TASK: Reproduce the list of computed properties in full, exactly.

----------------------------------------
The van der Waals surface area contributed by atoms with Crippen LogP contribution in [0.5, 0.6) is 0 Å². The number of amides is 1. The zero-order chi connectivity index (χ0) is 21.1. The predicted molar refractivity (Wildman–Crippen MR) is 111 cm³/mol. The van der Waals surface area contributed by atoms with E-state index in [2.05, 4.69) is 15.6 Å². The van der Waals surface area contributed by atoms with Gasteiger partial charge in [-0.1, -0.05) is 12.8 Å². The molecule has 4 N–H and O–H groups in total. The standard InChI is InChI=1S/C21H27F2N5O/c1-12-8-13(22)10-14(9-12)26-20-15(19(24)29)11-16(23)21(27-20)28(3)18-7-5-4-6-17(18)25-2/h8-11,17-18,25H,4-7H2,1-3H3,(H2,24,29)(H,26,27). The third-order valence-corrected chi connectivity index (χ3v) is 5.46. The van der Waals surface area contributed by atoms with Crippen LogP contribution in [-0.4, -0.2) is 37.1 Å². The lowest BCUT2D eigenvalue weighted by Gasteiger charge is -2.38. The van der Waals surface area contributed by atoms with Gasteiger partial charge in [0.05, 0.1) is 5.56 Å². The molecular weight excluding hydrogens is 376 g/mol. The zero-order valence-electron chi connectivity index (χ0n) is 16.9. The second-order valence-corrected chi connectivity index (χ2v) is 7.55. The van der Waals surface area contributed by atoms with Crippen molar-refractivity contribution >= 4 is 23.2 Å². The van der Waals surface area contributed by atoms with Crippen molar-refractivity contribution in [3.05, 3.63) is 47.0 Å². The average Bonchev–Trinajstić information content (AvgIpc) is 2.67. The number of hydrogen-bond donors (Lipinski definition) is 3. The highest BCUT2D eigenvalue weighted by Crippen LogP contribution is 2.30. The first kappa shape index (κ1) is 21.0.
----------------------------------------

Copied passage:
The van der Waals surface area contributed by atoms with Crippen LogP contribution in [0.5, 0.6) is 0 Å². The number of amides is 1. The zero-order chi connectivity index (χ0) is 21.1. The predicted molar refractivity (Wildman–Crippen MR) is 111 cm³/mol. The van der Waals surface area contributed by atoms with E-state index in [2.05, 4.69) is 15.6 Å². The van der Waals surface area contributed by atoms with Gasteiger partial charge in [-0.1, -0.05) is 12.8 Å². The molecule has 4 N–H and O–H groups in total. The standard InChI is InChI=1S/C21H27F2N5O/c1-12-8-13(22)10-14(9-12)26-20-15(19(24)29)11-16(23)21(27-20)28(3)18-7-5-4-6-17(18)25-2/h8-11,17-18,25H,4-7H2,1-3H3,(H2,24,29)(H,26,27). The third-order valence-corrected chi connectivity index (χ3v) is 5.46. The van der Waals surface area contributed by atoms with Crippen LogP contribution in [-0.4, -0.2) is 37.1 Å². The lowest BCUT2D eigenvalue weighted by Gasteiger charge is -2.38. The van der Waals surface area contributed by atoms with Gasteiger partial charge in [0.05, 0.1) is 5.56 Å². The molecular weight excluding hydrogens is 376 g/mol. The zero-order valence-electron chi connectivity index (χ0n) is 16.9. The second-order valence-corrected chi connectivity index (χ2v) is 7.55. The van der Waals surface area contributed by atoms with Crippen molar-refractivity contribution >= 4 is 23.2 Å². The van der Waals surface area contributed by atoms with Crippen molar-refractivity contribution in [3.05, 3.63) is 47.0 Å². The average Bonchev–Trinajstić information content (AvgIpc) is 2.67. The number of hydrogen-bond donors (Lipinski definition) is 3. The highest BCUT2D eigenvalue weighted by Crippen LogP contribution is 2.30. The first kappa shape index (κ1) is 21.0.